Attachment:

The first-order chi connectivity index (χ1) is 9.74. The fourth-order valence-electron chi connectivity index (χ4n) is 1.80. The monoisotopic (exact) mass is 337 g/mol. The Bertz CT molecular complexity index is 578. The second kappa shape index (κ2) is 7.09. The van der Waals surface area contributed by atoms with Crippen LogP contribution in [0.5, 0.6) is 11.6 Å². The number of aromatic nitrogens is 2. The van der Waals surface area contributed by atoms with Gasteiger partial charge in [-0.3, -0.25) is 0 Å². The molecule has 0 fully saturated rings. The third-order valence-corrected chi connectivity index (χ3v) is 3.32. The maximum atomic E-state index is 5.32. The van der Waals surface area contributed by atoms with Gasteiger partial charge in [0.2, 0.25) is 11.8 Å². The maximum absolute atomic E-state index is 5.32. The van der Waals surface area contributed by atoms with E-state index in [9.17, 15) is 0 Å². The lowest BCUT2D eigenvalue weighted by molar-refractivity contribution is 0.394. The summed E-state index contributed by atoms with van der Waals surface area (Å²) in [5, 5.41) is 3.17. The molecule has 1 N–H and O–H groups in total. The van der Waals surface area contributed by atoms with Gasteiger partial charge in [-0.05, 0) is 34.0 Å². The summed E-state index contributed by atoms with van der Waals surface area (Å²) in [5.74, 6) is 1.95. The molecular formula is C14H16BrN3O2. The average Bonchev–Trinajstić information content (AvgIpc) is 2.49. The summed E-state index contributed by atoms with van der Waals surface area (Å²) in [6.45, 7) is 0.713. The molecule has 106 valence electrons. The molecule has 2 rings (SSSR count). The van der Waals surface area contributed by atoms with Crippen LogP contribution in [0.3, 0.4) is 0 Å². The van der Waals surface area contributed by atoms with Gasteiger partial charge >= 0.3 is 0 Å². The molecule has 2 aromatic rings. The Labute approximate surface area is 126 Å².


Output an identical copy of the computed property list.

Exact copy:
The first-order chi connectivity index (χ1) is 9.74. The fourth-order valence-electron chi connectivity index (χ4n) is 1.80. The monoisotopic (exact) mass is 337 g/mol. The Bertz CT molecular complexity index is 578. The second kappa shape index (κ2) is 7.09. The van der Waals surface area contributed by atoms with Crippen LogP contribution in [0.5, 0.6) is 11.6 Å². The number of aromatic nitrogens is 2. The van der Waals surface area contributed by atoms with Gasteiger partial charge in [-0.3, -0.25) is 0 Å². The molecule has 0 fully saturated rings. The third-order valence-corrected chi connectivity index (χ3v) is 3.32. The maximum atomic E-state index is 5.32. The van der Waals surface area contributed by atoms with Gasteiger partial charge in [0.2, 0.25) is 11.8 Å². The maximum absolute atomic E-state index is 5.32. The van der Waals surface area contributed by atoms with E-state index in [9.17, 15) is 0 Å². The lowest BCUT2D eigenvalue weighted by molar-refractivity contribution is 0.394. The summed E-state index contributed by atoms with van der Waals surface area (Å²) in [5, 5.41) is 3.17. The molecule has 1 N–H and O–H groups in total. The van der Waals surface area contributed by atoms with Gasteiger partial charge in [-0.05, 0) is 34.0 Å². The summed E-state index contributed by atoms with van der Waals surface area (Å²) in [5.74, 6) is 1.95. The molecular formula is C14H16BrN3O2. The average Bonchev–Trinajstić information content (AvgIpc) is 2.49. The summed E-state index contributed by atoms with van der Waals surface area (Å²) in [6.45, 7) is 0.713. The molecule has 106 valence electrons. The molecule has 2 rings (SSSR count). The van der Waals surface area contributed by atoms with Crippen LogP contribution in [0.3, 0.4) is 0 Å². The van der Waals surface area contributed by atoms with Gasteiger partial charge >= 0.3 is 0 Å². The molecule has 2 aromatic rings. The Labute approximate surface area is 126 Å².